Over the past five years a team led by Sandia cognitive psychologist Chris Forsythe has been developing cognitive machines that accurately infer user intent, remember experiences with users and allow users to call upon simulated experts to help them analyze situations and make decisions.
"In the long term, the benefits from this effort are expected to include augmenting human effectiveness and embedding these cognitive models into systems like robots and vehicles for better human-hardware interactions," says John Wagner, manager of Sandia's Computational Initiatives Department. "We expect to be able to model, simulate and analyze humans and societies of humans for Department of Energy, military and national security applications."
The initial goal of the work was to create a "synthetic human" - software program/computer - that could think like a person.
"We had the massive computers that could compute the large amounts of data, but software that could realistically model how people think and make decisions was missing," Forsythe says.
There were two significant problems with modeling software. First, the software did not relate to how people actually make decisions. It followed logical processes, something people don't necessarily do. People make decisions based, in part, on experiences and associative knowledge. In addition, software models of human cognition did not take into account organic factors such as emotions, stress, and fatigue - vital to realistically simulating human thought processes.
In an early project Forsythe developed the framework for a computer program that had both cognition and organic factors, all in the effort to create a "synthetic human." Follow-on projects developed methodologies that allowed the knowledge of a specific expert to be captured in the computer models and provided synthetic humans with episodic memory - memory of experiences - so they might apply their knowledge of specific experiences to solving problems in a manner that closely parallels what people do on a regular basis.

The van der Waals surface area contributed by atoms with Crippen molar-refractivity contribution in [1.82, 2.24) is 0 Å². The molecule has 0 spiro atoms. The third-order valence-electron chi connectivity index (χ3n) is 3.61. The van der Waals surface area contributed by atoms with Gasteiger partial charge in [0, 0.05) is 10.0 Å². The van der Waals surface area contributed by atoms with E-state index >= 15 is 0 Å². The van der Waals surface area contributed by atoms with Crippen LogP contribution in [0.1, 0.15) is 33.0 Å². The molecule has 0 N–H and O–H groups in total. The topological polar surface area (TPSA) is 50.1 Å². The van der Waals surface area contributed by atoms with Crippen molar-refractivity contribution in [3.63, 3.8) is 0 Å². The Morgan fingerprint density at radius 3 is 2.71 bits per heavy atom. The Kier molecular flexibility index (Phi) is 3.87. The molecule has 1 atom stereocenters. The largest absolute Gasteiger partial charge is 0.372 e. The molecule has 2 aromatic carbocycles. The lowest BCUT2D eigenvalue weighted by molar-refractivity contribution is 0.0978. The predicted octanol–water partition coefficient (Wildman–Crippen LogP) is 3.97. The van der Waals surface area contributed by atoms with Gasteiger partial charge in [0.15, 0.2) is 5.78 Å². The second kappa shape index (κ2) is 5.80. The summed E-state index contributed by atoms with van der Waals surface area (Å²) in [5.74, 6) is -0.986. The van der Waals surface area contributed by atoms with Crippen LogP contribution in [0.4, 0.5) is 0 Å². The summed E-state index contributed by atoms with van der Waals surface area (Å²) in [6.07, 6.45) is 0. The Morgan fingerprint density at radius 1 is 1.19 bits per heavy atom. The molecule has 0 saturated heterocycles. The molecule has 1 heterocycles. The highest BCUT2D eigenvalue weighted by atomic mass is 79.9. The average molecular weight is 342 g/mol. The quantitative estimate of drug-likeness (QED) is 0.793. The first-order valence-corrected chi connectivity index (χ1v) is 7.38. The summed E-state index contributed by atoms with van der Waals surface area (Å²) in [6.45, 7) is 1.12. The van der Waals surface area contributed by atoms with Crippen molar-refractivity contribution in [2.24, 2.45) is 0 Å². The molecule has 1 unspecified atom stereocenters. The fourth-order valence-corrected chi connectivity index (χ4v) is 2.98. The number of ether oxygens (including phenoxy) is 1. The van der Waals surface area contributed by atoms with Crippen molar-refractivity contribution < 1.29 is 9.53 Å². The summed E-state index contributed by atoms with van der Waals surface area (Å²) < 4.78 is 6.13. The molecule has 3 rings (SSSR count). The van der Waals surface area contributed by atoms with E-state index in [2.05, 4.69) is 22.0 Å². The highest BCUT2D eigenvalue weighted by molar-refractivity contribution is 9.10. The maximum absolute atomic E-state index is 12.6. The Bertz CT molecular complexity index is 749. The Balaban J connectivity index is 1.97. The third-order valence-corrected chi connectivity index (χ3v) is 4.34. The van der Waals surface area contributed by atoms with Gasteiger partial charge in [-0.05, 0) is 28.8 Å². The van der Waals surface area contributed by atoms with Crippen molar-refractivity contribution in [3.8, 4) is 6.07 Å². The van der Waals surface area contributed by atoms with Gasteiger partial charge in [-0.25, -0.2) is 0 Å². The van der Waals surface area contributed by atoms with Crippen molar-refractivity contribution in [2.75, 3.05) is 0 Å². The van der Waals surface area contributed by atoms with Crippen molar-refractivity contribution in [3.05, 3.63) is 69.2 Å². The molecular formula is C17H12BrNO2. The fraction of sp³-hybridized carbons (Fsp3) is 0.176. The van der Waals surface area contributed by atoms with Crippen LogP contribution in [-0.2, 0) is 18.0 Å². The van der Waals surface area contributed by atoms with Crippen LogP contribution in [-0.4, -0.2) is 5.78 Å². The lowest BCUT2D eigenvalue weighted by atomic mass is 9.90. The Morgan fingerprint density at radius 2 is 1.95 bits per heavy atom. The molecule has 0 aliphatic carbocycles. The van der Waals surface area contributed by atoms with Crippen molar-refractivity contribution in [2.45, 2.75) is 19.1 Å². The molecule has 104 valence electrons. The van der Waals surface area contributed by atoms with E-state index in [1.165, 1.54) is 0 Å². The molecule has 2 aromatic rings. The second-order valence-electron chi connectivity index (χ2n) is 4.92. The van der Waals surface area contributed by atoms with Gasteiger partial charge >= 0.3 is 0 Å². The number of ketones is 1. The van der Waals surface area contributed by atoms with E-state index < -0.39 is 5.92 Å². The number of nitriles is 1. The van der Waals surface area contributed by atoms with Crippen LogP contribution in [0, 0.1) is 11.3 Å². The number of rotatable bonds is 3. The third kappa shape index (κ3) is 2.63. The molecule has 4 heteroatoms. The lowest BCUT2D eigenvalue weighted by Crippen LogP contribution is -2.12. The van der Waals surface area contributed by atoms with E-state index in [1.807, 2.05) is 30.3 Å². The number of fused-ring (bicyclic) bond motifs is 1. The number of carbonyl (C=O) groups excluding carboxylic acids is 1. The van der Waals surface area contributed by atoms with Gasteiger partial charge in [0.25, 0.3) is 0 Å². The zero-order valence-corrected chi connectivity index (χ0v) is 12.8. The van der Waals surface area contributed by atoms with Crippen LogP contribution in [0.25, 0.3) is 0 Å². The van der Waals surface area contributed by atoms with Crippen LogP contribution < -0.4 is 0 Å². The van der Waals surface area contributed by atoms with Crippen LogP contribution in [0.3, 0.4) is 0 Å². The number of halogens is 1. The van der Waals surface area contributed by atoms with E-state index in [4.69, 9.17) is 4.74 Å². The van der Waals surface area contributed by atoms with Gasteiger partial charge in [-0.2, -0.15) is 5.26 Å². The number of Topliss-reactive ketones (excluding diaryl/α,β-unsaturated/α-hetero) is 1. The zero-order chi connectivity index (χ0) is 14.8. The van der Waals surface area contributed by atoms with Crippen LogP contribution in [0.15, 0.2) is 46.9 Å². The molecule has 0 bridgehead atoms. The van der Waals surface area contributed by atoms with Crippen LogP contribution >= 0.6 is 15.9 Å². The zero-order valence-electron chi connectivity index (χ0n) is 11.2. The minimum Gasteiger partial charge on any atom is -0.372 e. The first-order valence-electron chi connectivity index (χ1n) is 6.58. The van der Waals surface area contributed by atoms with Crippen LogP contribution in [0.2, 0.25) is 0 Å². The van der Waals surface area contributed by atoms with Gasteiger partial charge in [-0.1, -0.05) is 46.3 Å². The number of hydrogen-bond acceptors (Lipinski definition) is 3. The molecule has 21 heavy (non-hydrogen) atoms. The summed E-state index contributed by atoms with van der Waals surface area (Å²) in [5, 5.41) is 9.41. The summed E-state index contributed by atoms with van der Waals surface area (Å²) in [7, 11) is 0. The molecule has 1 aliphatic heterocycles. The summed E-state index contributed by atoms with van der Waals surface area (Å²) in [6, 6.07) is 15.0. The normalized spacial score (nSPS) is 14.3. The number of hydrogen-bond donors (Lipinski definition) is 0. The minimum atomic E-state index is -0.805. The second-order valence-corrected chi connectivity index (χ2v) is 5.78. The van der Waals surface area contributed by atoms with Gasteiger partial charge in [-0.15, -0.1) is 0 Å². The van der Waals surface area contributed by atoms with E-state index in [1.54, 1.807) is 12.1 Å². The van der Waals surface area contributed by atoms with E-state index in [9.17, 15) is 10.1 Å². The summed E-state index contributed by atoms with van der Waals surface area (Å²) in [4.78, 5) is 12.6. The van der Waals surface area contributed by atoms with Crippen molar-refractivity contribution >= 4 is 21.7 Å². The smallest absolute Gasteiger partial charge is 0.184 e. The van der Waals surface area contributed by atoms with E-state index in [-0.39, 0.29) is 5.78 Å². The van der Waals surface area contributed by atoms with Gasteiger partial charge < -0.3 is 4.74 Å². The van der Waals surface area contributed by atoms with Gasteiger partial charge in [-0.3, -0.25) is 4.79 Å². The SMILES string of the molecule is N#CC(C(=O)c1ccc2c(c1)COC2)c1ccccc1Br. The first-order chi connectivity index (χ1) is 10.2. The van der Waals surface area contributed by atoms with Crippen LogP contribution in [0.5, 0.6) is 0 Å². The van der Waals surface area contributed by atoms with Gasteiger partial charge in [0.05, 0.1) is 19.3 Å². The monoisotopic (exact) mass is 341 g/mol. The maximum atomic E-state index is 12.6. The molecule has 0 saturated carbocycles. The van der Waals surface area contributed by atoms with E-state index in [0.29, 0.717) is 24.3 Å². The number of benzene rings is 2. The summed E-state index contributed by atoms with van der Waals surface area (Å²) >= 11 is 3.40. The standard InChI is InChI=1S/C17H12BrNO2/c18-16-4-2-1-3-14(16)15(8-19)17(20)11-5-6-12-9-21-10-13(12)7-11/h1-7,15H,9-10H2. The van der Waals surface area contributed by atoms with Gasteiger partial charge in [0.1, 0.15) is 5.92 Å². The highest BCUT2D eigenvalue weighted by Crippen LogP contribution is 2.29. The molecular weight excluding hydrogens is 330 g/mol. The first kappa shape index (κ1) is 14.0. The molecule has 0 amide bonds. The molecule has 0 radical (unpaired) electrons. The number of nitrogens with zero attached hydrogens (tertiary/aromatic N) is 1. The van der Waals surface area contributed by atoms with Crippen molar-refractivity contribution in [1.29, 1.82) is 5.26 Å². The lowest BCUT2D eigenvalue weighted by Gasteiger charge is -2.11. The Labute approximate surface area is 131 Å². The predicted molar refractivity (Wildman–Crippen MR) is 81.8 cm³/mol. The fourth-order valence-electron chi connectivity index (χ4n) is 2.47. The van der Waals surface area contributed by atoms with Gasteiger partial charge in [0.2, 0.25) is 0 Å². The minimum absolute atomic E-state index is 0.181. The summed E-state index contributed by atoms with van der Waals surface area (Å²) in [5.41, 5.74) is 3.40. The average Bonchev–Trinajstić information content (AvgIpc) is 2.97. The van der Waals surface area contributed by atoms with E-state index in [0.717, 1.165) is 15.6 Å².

Forsythe says a strange twist occurred along the way.
"I needed help with the software," Forsythe says. "I turned to some folks in Robotics, bringing to their attention that we were developing computer models of human cognition."
The robotics researchers immediately saw that the model could be used for intelligent machines, and the whole program emphasis changed. Suddenly the team was working on cognitive machines, not just synthetic humans.
Work on cognitive machines took off in 2002 with a contract from the Defense Advanced Research Projects Agency (DARPA) to develop a real-time machine that can infer an operator's cognitive processes. This capability provides the potential for systems that augment the cognitive capacities of an operator through "Discrepancy Detection." In Discrepancy Detection, the machine uses an operator's cognitive model to monitor its own state and when there is evidence of a discrepancy between the actual state of the machine and the operator's perceptions or behavior, a discrepancy may be signaled.
Early this year work began on Sandia's Next Generation Intelligent Systems Grand Challenge project.
"The goal of this Grand Challenge is to significantly improve the human capability to understand and solve national security problems, given the exponential growth of information and very complex environments," says Larry Ellis, the principal investigator. "We are integrating extraordinary perceptive techniques with cognitive systems to augment the capacity of analysts, engineers, war fighters, critical decision makers, scientists and others in crucial jobs to detect and interpret meaningful patterns based on large volumes of data derived from diverse sources."
"Overall, these projects are developing technology to fundamentally change the nature of human-machine interactions," Forsythe says. "Our approach is to embed within the machine a highly realistic computer model of the cognitive processes that underlie human situation awareness and naturalistic decision making. Systems using this technology are tailored to a specific user, including the user's unique knowledge and understanding of the task."
The idea borrows from a very successful analogue. When people interact with one another, they modify what they say and don't say with regard to such things as what the person knows or doesn't know, shared experiences and known sensitivities. The goal is to give machines highly realistic models of the same cognitive processes so that human-machine interactions have essential characteristics of human-human interactions.
"It's entirely possible that these cognitive machines could be incorporated into most computer systems produced within 10 years," Forsythe says.
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